IOLoop.run_sync(func, timeout=None)[source]

Starts the IOLoop, runs the given function, and stops the loop.

The function must return either a yieldable object or None. If the function returns a yieldable object, the IOLoop will run until the yieldable is resolved (and run_sync() will return the yieldable’s result). If it raises an exception, the IOLoop will stop and the exception will be re-raised to the caller.

The keyword-only argument timeout may be used to set a maximum duration for the function. If the timeout expires, a TimeoutError is raised.

This method is useful in conjunction with tornado.gen.coroutine to allow asynchronous calls in a main() function:

def main():
    # do stuff...

if __name__ == '__main__':

Changed in version 4.3: Returning a non-None, non-yieldable value is now an error.


Closes the IOLoop, freeing any resources used.

If all_fds is true, all file descriptors registered on the IOLoop will be closed (not just the ones created by the IOLoop itself).

Many applications will only use a single IOLoop that runs for the entire lifetime of the process. In that case closing the IOLoop is not necessary since everything will be cleaned up when the process exits. IOLoop.close is provided mainly for scenarios such as unit tests, which create and destroy a large number of IOLoops.

An IOLoop must be completely stopped before it can be closed. This means that IOLoop.stop() must be called and IOLoop.start() must be allowed to return before attempting to call IOLoop.close(). Therefore the call to close will usually appear just after the call to start rather than near the call to stop.

Changed in version 3.1: If the IOLoop implementation supports non-integer objects for “file descriptors”, those objects will have their close method when all_fds is true.

I/O events

IOLoop.add_handler(fd, handler, events)[source]

Registers the given handler to receive the given events for fd.

The fd argument may either be an integer file descriptor or a file-like object with a fileno() method (and optionally a close() method, which may be called when the IOLoop is shut down).

The events argument is a bitwise or of the constants IOLoop.READ, IOLoop.WRITE, and IOLoop.ERROR.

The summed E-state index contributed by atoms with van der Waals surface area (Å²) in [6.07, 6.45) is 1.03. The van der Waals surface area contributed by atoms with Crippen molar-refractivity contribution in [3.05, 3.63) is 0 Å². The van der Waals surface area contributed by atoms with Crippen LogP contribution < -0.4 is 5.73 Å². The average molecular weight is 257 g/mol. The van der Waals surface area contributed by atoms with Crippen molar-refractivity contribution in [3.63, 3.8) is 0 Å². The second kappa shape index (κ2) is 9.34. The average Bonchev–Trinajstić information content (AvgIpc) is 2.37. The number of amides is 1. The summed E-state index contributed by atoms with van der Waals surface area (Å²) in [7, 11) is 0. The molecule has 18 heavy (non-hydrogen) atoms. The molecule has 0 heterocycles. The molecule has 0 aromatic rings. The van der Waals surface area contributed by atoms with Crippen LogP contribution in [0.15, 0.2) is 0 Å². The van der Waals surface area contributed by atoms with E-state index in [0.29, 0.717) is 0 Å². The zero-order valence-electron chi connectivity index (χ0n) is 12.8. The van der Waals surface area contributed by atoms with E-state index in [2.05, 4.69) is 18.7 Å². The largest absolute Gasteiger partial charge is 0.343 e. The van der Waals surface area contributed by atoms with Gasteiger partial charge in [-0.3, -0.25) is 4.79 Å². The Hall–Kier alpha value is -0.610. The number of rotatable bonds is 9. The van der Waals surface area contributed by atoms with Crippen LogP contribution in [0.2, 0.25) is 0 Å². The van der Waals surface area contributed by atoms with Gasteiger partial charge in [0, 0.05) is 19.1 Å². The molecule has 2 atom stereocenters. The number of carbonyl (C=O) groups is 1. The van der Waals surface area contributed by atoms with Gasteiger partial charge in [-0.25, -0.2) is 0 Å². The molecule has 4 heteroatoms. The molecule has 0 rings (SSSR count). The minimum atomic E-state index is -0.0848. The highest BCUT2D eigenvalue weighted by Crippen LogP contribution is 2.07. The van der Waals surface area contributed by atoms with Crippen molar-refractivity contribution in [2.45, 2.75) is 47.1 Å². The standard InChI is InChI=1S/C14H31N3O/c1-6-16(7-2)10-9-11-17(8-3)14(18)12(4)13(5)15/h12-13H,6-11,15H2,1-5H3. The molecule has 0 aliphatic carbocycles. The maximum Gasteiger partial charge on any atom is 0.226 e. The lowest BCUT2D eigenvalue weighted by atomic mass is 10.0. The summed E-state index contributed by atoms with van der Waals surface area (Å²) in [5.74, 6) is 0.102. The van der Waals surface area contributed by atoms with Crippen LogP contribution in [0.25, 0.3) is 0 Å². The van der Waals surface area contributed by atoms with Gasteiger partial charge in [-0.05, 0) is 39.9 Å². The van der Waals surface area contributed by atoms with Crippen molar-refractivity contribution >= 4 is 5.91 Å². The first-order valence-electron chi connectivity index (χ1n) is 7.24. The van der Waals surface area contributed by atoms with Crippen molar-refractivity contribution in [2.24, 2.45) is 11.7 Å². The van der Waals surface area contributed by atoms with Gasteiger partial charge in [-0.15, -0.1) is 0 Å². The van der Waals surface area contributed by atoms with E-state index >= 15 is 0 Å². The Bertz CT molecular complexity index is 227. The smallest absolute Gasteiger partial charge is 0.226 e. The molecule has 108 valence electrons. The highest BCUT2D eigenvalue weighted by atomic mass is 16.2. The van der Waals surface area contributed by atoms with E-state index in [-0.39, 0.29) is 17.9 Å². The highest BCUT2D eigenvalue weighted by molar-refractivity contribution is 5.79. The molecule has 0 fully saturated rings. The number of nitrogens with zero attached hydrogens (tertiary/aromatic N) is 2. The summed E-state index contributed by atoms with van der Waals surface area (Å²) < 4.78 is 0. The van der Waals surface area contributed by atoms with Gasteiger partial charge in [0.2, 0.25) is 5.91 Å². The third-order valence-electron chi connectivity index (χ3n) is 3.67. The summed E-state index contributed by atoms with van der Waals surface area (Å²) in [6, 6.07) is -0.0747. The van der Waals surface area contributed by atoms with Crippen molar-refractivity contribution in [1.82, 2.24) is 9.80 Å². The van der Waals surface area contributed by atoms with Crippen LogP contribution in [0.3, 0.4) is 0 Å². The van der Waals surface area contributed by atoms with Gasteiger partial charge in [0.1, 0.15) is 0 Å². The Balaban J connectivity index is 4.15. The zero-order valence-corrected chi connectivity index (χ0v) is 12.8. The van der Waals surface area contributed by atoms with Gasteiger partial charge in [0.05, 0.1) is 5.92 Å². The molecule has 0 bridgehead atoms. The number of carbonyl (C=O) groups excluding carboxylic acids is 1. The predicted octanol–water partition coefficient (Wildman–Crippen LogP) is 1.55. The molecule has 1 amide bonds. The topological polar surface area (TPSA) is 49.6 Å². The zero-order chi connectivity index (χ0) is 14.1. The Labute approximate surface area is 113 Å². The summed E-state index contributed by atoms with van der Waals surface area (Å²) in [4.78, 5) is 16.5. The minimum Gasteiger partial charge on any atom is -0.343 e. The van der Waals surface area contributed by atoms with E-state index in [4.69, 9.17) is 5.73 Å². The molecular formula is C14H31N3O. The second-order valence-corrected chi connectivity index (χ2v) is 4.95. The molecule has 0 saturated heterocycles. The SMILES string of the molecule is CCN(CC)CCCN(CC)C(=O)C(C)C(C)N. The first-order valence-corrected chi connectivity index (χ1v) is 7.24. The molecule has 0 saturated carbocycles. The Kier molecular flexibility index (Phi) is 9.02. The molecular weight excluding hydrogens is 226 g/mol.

When an event occurs, handler(fd, events) will be run.

Changed in version 4.0: Added the ability to pass file-like objects in addition to raw file descriptors.

IOLoop.update_handler(fd, events)[source]

Changes the events we listen for fd.

Changed in version 4.0: Added the ability to pass file-like objects in addition to raw file descriptors.


Stop listening for events on fd.

Changed in version 4.0: Added the ability to pass file-like objects in addition to raw file descriptors.

Callbacks and timeouts

IOLoop.add_callback(callback, *args, **kwargs)[source]

Calls the given callback on the next I/O loop iteration.

It is safe to call this method from any thread at any time, except from a signal handler. Note that this is the only method in IOLoop that makes this thread-safety guarantee; all other interaction with the IOLoop must be done from that IOLoop’s thread. add_callback() may be used to transfer control from other threads to the IOLoop’s thread.

To add a callback from a signal handler, see add_callback_from_signal.

IOLoop.add_callback_from_signal(callback, *args, **kwargs)[source]

Calls the given callback on the next I/O loop iteration.

Safe for use from a Python signal handler; should not be used otherwise.

Callbacks added with this method will be run without any stack_context, to avoid picking up the context of the function that was interrupted by the signal.

IOLoop.add_future(future, callback)[source]

Schedules a callback on the IOLoop when the given Future is finished.

The callback is invoked with one argument, the Future.

IOLoop.add_timeout(deadline, callback, *args, **kwargs)[source]

Runs the callback at the time deadline from the I/O loop.

Returns an opaque handle that may be passed to remove_timeout to cancel.

deadline may be a number denoting a time (on the same scale as IOLoop.time, normally time.time), or a datetime.timedelta object for a deadline relative to the current time. Since Tornado 4.0, call_later is a more convenient alternative for the relative case since it does not require a timedelta object.

Note that it is not safe to call add_timeout from other threads. Instead, you must use add_callback to transfer control to the IOLoop’s thread, and then call add_timeout from there.

Subclasses of IOLoop must implement either add_timeout or call_at; the default implementations of each will call the other. call_at is usually easier to implement, but subclasses that wish to maintain compatibility with Tornado versions prior to 4.0 must use add_timeout instead.